For Patrice, Saturday mornings in Atlanta were for gardening. Not the kind of gardening that her grandfather did that required a tractor and fed four growing boys, but her tiny patio container garden.
She grew enough on the back patio of her little ranch house to pull together salads a couple of times a week, and that was enough. Arugula. Cucumbers that she ran up a trellis to save space. Cherry tomatoes, since birds would peck the larger ones.
She did it mostly for the pleasure of seeing something grow. Especially during the middle of the summer when it was time to put in summer’s second crop and start planning for the fall.
She’d just dragged the self-watering container she’d bought on clearance out of her garage and sat it in the middle of her concrete patio. It was a gorgeous day: that time before the sun beat down and the humidity slid in to drive everyone inside under air conditioners.
She looked up.
Her neighbor Natalie waved from the alley that backed their houses. They were very similar on paper – late thirties, single professional Black women who had bought homes. They would sip tea, sometimes, sitting by the front window of Nat’s house. Patrice supplied the mint tea leaves and the snicker doodles.
“Come on down,” Patrice said. “I just need to get this done today.”
Nat walked across the grass since Patrice did not have a path from the alley to the patio and sat in one of the chairs of the white patio set. Patrice’d bought it because it reminded her of a French bistro. Not that she had ever been to France. The furniture just reminded her of what she thought a French bistro set would look like —small table and two chairs that looked as if they were made of lace, if lace were made of white plastic.
Patrice tore into the potting mix. She liked Miracle Gro potting mix with Moisture Control because of the hot Southern sun.
“I’m getting married,” Nat said.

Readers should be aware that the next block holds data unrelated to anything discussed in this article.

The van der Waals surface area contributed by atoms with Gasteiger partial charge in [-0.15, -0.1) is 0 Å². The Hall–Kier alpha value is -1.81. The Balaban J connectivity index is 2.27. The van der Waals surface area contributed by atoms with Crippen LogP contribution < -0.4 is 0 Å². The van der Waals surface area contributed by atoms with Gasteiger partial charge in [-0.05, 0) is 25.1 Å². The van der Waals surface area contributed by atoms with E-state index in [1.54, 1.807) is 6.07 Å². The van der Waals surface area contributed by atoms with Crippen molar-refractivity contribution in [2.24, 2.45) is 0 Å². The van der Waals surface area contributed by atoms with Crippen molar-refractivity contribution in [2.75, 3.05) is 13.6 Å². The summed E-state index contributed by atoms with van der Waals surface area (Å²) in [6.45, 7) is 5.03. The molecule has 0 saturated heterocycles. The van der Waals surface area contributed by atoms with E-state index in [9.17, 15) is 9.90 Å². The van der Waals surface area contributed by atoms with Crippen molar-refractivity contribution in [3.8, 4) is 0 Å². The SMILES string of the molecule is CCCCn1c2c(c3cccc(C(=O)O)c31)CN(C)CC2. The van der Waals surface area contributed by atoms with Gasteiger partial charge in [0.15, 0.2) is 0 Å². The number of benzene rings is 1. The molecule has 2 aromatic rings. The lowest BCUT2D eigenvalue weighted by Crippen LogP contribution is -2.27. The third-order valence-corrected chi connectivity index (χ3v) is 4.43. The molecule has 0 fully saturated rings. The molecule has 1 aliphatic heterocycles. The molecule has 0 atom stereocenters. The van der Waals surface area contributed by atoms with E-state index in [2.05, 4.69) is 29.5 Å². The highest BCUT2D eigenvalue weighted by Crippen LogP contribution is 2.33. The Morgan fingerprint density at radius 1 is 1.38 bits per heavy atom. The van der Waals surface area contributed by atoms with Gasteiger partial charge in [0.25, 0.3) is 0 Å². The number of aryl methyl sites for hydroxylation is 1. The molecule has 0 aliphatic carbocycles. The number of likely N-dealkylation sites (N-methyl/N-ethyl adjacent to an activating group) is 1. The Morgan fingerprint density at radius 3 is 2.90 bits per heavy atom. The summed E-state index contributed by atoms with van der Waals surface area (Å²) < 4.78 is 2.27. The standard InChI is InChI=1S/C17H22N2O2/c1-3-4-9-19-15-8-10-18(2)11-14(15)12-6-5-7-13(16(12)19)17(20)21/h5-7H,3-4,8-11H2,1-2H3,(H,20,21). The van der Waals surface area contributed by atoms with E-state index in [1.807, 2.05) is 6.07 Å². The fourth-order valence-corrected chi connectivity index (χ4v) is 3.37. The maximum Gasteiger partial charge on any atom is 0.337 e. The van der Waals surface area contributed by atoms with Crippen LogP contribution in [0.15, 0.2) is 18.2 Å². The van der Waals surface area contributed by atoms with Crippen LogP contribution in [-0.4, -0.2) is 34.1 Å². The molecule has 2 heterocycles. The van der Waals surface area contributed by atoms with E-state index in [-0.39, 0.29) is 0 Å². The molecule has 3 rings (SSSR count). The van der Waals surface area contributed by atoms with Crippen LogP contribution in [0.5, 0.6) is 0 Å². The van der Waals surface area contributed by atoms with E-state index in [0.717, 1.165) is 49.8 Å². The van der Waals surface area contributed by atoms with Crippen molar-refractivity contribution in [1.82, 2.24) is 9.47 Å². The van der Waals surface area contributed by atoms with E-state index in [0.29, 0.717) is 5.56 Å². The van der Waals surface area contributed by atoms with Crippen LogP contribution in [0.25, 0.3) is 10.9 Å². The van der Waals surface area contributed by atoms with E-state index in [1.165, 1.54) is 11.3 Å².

Patrice stopped mid-tear, then continued until she ripped open the bag. “Wow. I didn’t know you were dating anyone. Who’s the guy?”
Patrice set the bag aside. That was the worst part of setting up the container. Then she would be good for most of the summer, hot Georgia sun and all. She stuck the perforated platform at the bottom of the container.
It took a while for Patrice to register the name. An image popped in her head—thin, nice guy, kinda sweet. Patrice dumped the soil in the container and packed it down.
Then the rest came to her. “You’re not talking about the Stefan from church? I thought y’all were just friends.”
“Well, things change, you know? You start seeing each other as something else. Do you need anything help?”
“No, I got this.” She dumped in the 10-10-10 fertilizer, which she’sd already measured out in a cup, and an equal amount of dolomite. “So, when did this happen?”
“Just yesterday. We had this big dinner and then we, well, we just decided. You know he was there when I went through my divorce and I was with him through Genesis Recovery.”
Patrice dumped the rest of the soil in to fill it right up to the lip of the container. “Could you remind me what Genesis Recovery is again?”
“They deliver gay people.”
“You know,” Nat said.
Patrice mixed in the soil with the dolomite and the fertilizer with her hands. “Uh, no. I don’t know.”
“From being gay.”
“There’s a place in Atlanta like that? It’s kind of like the rainbow city around Piedmont Park.”
“No,” Nat said. “He had to go to Mississippi.”
“Oh. That explains it. Could you hand me that baggie with the wet paper towels, please?”
Patrice took the baggie, opened it, and placed the paper towel squares with germinated seeds in the dirt. “So, uh, have y’all started talking about a date?”
“I don’t know when, but I know where. Midtown. Piedmont. You know the place where they shoot that show on VH1? Dress is formal and they’ll be security.”
“Security, as in security guards?”
Patrice wanted to be sure that she heard Nat correctly. “You’ve hired security guards for your wedding.”
“Just to make sure that no one is there who shouldn’t be there.”
“Nat. Y’all just got engaged yesterday,” Patrice said.
“A girl’s got to be prepared.” She leaned over to point at the container Patrice was planting. “Why are you planting paper towel squares?”
Patrice watered the seeds. “They’re seeds from a couple of years ago so I germinated them in my kitchen’s windowsill on a wet paper towel square in a plastic baggie. I wanted to make sure that they were still good before planting. It’s a waste to put in all your time into something that’s never going to grow. You know what I mean?”
Nat said, “So are you coming to the wedding?”
“Sure.” Patrice said. “I mean, yes. Of course I’ll be there.”
Copyright © 2015 Irette Y Patterson